Ann Arbor – To scan the internet sounds like a dizzying, if not impossible, task. But one team of researchers at the University of Michigan figured it out within hours.
This technology, called the ZMap Scanner and developed within the computer science department, represented a new frontier in cybersecurity, so J. Alex Halderman, Zakir Durumeric and David Adrian -- along with two experienced executives including Dave Corcoran, struck a deal with the university and spun it into their own startup: Censys.
The company received its first funding from local angel investors, including Duo Security. In June 2018, Censys raised just over $2 million in seed funding. and raised another round in August. That amount is still under wraps.
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Duo Security co-founder and General Manager Dug Song also serves on Censys' board.
"In a fast-moving environment, organizations need to look both inside-out, and outside-in to see what attackers can see, and where you are vulnerable," Song told investment firm Decibel in a recent interview. "Censys has created a search engine that maps the world's networks, devices and internet-facing attack surface. It's like a detailed Google Maps view for every public IP address."
When the founders spun out of the University of Michigan in 2017, they got to work right away out of a small house on Liberty Street. They found that the ZMap Scanner had about 60,000 users, many of whom were in the Fortune 2,000.
"What we found very quickly was that not only did the people who were using the data find it very valuable, but they were actually willing to pay for it," said Corcoran, Censys' CEO. "So, we put a price tag on it, we started selling it. We got a bunch of customers in the first few months."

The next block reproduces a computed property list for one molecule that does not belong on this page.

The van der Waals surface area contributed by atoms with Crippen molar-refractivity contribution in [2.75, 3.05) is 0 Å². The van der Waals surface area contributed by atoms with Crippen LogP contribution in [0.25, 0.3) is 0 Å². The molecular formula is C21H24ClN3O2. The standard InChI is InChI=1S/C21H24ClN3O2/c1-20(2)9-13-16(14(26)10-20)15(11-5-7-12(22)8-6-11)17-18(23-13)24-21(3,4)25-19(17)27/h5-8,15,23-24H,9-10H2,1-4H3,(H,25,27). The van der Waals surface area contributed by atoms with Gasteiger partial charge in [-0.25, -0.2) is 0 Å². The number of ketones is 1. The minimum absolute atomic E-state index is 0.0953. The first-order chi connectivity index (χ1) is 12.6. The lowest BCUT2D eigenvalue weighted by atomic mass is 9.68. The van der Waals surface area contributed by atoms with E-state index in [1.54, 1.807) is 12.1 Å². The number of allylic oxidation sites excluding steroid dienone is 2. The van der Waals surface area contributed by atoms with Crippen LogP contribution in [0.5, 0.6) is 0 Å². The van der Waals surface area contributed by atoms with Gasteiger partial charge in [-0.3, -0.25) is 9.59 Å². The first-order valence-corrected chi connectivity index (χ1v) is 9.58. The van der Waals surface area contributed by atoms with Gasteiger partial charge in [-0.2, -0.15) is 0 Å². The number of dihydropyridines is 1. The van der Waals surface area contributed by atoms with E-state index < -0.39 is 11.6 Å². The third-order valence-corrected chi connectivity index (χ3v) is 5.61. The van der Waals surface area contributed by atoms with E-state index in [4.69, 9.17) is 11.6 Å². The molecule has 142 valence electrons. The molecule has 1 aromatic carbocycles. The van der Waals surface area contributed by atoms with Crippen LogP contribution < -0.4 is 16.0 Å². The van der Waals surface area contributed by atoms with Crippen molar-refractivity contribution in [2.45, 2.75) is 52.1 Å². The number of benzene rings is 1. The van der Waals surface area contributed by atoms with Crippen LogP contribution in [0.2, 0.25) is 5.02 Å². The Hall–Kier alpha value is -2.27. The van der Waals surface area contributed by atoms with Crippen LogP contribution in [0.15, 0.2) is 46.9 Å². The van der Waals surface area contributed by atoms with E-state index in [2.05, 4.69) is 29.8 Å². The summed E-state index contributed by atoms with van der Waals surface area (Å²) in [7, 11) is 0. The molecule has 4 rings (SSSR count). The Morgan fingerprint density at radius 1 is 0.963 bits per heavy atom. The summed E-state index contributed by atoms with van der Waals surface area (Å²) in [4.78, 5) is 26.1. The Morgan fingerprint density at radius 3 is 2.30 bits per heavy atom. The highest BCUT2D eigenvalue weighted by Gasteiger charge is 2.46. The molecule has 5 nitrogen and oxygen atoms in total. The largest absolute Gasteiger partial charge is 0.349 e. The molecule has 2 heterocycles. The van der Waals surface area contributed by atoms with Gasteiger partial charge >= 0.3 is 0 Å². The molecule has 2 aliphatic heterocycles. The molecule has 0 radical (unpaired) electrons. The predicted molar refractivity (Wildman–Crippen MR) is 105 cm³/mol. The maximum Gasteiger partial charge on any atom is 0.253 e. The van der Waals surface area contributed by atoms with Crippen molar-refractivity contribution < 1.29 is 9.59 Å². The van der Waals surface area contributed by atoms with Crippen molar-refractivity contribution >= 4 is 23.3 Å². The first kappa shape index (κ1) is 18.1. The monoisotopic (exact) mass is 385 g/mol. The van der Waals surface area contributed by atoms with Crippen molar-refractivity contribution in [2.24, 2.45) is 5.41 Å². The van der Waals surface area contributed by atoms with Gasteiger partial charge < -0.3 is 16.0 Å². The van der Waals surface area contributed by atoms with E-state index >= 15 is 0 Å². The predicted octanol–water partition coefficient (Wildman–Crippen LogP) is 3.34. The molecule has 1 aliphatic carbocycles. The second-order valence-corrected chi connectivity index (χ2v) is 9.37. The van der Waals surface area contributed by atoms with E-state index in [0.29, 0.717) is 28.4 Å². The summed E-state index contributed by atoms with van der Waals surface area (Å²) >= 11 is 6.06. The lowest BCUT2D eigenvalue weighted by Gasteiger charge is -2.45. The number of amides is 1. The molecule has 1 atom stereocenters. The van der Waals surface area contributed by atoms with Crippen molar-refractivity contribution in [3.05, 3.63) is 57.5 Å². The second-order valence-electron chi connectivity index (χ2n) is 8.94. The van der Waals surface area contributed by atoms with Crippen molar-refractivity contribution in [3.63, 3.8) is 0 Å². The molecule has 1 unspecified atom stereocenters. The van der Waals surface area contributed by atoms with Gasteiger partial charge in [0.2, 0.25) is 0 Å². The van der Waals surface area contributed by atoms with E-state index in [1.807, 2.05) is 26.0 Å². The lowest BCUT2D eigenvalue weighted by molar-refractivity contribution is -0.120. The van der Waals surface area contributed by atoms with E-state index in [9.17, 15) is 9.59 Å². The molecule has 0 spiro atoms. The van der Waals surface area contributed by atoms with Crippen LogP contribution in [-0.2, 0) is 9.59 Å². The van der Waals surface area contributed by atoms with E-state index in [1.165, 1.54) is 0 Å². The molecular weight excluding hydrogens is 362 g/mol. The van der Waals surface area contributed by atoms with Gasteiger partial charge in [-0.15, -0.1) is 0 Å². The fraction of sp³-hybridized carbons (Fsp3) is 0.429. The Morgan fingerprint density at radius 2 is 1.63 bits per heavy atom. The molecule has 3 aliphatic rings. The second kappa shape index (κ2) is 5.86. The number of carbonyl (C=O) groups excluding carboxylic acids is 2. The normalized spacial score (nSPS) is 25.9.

The Censys team spent months speaking with clients to find out what they use the technology for. "It was predominantly to track external threat actors, and then they wanted to see what their network posture was," said Corcoran. "Since we scan the internet from the outside in, we can actually tell you as a company what you look like from an attacker’s perspective."
In early 2019, the team began to automate the technology so it could help companies and organizations filter through massive amounts of data.
"We can help you find anomalies in your network, and those anomalies are the things you want to track," said Corcoran. "Because if you can’t track everything you have on the internet that’s exposed, how are you going to secure yourself? It’s kind of this new product, new market, which is attack surface discovery. People want to know: What do they look like from an attacker’s perspective?"
Censys' clients include Google, the U.S. Department of Homeland Security, NATO, the Swiss Armed Forces and others.
With 30 employees in Ann Arbor; Ottawa, Ontario; Pittsburgh; and Fort Wayne, Indiana, the company plans to more than double its team by next year. One year ago, the team moved into a four-story building on Main Street in the heart of downtown Ann Arbor and plans to fill the space quickly with new talent.
Who are they looking for?
"Most of it is software developers. We love people with security network experience, people who truly understand how the internet works," said Corcoran. "We need people that are sales or sales engineers. We also need product management as the product gets a little more complicated moving forward."
The product will become available for the general public next week, a step that Corcoran said the team is "super excited" about.
As for Ann Arbor, Censys is here to stay.
"There's too much DNA here," said Corcoran. "There’s always a situation where you might open another office somewhere else, and it might be because you’re trying to capture a certain talent pool. Duo opened an Austin office, for example. That’s always an option."
To learn more about Censys, visit www.censys.io.
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